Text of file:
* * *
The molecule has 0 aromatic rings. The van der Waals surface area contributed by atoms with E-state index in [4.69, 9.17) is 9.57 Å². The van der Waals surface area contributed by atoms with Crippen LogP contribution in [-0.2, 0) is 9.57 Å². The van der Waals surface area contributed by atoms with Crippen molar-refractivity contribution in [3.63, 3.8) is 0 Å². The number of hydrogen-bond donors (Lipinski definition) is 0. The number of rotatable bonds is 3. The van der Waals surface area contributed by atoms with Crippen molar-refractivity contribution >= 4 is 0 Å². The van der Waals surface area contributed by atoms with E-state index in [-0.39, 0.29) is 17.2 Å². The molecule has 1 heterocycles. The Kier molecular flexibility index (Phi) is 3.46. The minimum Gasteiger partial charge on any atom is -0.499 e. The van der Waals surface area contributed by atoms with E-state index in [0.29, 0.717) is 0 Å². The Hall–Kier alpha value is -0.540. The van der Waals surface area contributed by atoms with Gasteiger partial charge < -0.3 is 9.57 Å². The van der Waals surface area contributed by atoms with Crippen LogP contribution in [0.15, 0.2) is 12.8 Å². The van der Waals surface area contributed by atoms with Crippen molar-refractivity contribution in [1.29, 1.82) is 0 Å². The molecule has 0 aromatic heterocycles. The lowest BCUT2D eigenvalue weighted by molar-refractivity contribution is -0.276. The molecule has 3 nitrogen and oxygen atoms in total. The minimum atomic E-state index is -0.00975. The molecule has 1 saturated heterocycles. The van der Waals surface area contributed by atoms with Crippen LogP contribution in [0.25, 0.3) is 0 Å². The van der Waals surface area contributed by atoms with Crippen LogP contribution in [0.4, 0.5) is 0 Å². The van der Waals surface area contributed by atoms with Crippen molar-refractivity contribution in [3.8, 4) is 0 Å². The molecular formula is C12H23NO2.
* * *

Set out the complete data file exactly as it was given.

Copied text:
The molecule has 0 aromatic rings. The van der Waals surface area contributed by atoms with E-state index in [4.69, 9.17) is 9.57 Å². The van der Waals surface area contributed by atoms with Crippen LogP contribution in [-0.2, 0) is 9.57 Å². The van der Waals surface area contributed by atoms with Crippen molar-refractivity contribution in [3.63, 3.8) is 0 Å². The number of hydrogen-bond donors (Lipinski definition) is 0. The number of rotatable bonds is 3. The van der Waals surface area contributed by atoms with Crippen molar-refractivity contribution >= 4 is 0 Å². The van der Waals surface area contributed by atoms with E-state index in [-0.39, 0.29) is 17.2 Å². The molecule has 1 heterocycles. The Kier molecular flexibility index (Phi) is 3.46. The minimum Gasteiger partial charge on any atom is -0.499 e. The van der Waals surface area contributed by atoms with E-state index in [0.29, 0.717) is 0 Å². The Hall–Kier alpha value is -0.540. The van der Waals surface area contributed by atoms with Gasteiger partial charge < -0.3 is 9.57 Å². The van der Waals surface area contributed by atoms with Crippen LogP contribution in [0.15, 0.2) is 12.8 Å². The van der Waals surface area contributed by atoms with Crippen molar-refractivity contribution in [1.29, 1.82) is 0 Å². The molecule has 0 aromatic heterocycles. The lowest BCUT2D eigenvalue weighted by molar-refractivity contribution is -0.276. The molecule has 3 nitrogen and oxygen atoms in total. The minimum atomic E-state index is -0.00975. The molecule has 1 saturated heterocycles. The van der Waals surface area contributed by atoms with Crippen LogP contribution in [0.25, 0.3) is 0 Å². The van der Waals surface area contributed by atoms with Crippen LogP contribution in [0.4, 0.5) is 0 Å². The van der Waals surface area contributed by atoms with Crippen molar-refractivity contribution in [3.8, 4) is 0 Å². The molecular formula is C12H23NO2.